Sunday, April 14, 2013

David Bowie - Let's Dance

After a few years break from recording (Scary Monsters (and Super Creeps) was released in the fall of 1980 - click here for that review), David Bowie returned to the studio to work on his fifteenth album. Today (April 14th) marks the thirtieth anniversary of the release of 1983‘s Let’s Dance.

The album, co-produced by Nile Rodgers, was a multi-Platinum smash hit across the globe. It charted at number 17 in Switzerland, number 4 on the US Billboard Hot 200, number 2 in Austria and Germany, and number 1 Australia, New Zealand, Norway, Sweden and the UK. Rolling Stone magazine ranked Let’s Dance at number 83 on their list of the Top 100 Albums of the 80’s.

Rodgers also played guitar on the record along with his long-time associate bassist Bernard Edwards. Stevie Ray Vaughan lent his guitar talents to the record as well.

Side one begins with “Modern Love”. As the third single released, it peaked at number 27 in Germany, number 17 in Switzerland, number 14 on the US Billboard Hot 100, number 10 in the Netherlands, number 6 in Australia and on the US Billboard Mainstream Rock chart, number 3 in Ireland, and number 2 in Canada and the UK. It opens with a catchy guitar hook followed by pounding drums, the latter which carries throughout the entire tune. It also has one of those classic 80’s saxophone sounds too. One of the things I love about the lyrics is how one section of lines leads to another with the ending of the previous section opening the next. It instantly makes me want to get up and dance every time I hear it; it was such a big part of our high school dances senior year and at parties during my first year or so of college.

The second single “China Girl” came out a month after the album was released. The song was co-written by Bowie and Iggy Pop; it first appeared on the latter’s 1977 album The Idiot on which Bowie also performed. Bowie’s version charted at number 51 on the US Billboard Dance chart, number 15 in Australia, number 10 on the US Billboard Hot 100, number 7 in Norway, number 6 in Germany, number 5 in the Netherlands and Sweden, number 2 in Austria, Canada and the UK, and number 1 in Switzerland. The opening synth sets the exotic, Asian mood perfectly. Bowie’s vocals here have a sultry, seductive growl to them that quickly crosses over to the sexual stalker arena. This was another big dance favorite back in the day. It also reminds me of that scene in The Wedding Singer when Drew Barrymore’s and Christine Taylor’s characters are talking about Bowie coming to town and they sing a few lines from the chorus.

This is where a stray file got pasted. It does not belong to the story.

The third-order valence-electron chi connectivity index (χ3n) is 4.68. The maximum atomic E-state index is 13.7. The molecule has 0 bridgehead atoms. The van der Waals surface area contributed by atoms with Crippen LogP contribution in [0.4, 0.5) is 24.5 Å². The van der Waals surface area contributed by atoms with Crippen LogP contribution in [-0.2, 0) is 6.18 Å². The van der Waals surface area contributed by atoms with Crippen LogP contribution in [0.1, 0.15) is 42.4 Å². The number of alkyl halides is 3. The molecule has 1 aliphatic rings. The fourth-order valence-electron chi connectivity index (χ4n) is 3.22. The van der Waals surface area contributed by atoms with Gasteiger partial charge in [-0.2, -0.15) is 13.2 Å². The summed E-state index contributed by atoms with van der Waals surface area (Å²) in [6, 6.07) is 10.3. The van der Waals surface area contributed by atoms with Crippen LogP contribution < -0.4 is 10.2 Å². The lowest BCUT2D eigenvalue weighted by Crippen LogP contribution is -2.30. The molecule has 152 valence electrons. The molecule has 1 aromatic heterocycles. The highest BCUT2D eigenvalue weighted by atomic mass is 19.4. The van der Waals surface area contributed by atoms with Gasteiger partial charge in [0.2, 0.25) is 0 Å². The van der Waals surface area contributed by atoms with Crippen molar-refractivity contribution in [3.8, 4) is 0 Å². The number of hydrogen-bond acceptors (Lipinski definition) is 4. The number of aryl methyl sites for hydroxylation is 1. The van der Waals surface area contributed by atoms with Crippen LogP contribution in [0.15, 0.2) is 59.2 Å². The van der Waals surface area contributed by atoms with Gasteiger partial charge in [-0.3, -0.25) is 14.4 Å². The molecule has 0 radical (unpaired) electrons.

“Let’s Dance”, the first single, preceded the album by a month and was a runaway hit. It charted at number 14 on the US Billboard R&B chart, number 2 in Australia, Austria and Germany, and number 1 in Canada, Ireland, the Netherlands, New Zealand, Norway, Sweden, Switzerland, the UK and on both the US Billboard Hot 100 and the Billboard Dance charts. The album version is a full-blown, seven and a half minute celebration with a number of extended solos by the band. Taken with the first two tracks, this one rounds out a powerhouse of 80’s party music; I think it sets this album up for a perfect opening side.

“Without You”, the fourth and final single was released in Holland, Japan, Spain and the US; it charted at number 73 on the US Billboard Hot 100. This one has a bit of a Roxy Music feel to it for me. I certainly like the melodies and, compared the previous three track, the more laid back sound to the music. It works as a great cool down after the workout the opening trio provides.

Side two opens with the slight Caribbean swing, percussion-wise, of “Ricochet”. Bowie mentioned, in an interview with Musician magazine, that he felt that the syncopation was off in the final mix. The lyrics are topical in nature, making some commentary on situations in the UK around that time period.

The B-side to the fourth single was “Criminal World”, Bowie’s cover of a song first recorded by the band Metro (Peter Godwin, Duncan Browne and Sean Lyons) for their 1977 self-titled debut album.

“Cat People (Putting Out Fire)”, a re-recording of a song Bowie did for the soundtrack of the 1982 film Cat People, was the B-side to the first single. The music was written by disco great Giorgio Moroder while Bowie penned the lyrics. The original single version from the year prior went to number 67 on the US Billboard Hot 100, number 26 in the UK, number 17 in Ireland, number 8 in Switzerland, and number 1 in Norway and Sweden. This version has a more rock sound to it, thanks to Vaughan’s searing guitar.

The final track “Shake It” was also the B-side to the second single. I remember liking this one quite a bit back in day and still enjoy it today too. It has a very similar vibe to “Let’s Dance”, and I would put it on the same scale as the three big hit singles.

Back in 1983 I owned the 45s for the first three tracks (both for $1 apiece new), thus I never picked up a copy of the whole Let’s Dance album on vinyl. I felt I already had most of the album already. However, when it came time to get into the digital mode, this is one I felt I definitely needed to pick up. For me, it is an amazing David Bowie album. Yes, it was his most commercial and perhaps bent more to the popular new-wave, dance trends of the time, but I am perfectly okay with that. Those are two areas of music which I loved back in the day and still do today.

1 comment:

HERC said...

Thanks for another great post. Since CHIC was of my favorite bands, it was nice to see the boys reunite on the track "Ricochet" on this album. The rhythm section of Bernard Edwards (bass) and Tony Thompson (drums) went on to play together in the Eighties supergroup Power Station as well. Sadly, Edwards passed in 1996 while on tour with CHIC and we lost Thompson in 2003. And don't even get me started on CHIC's Rock And Roll Hall Of Fame snubs...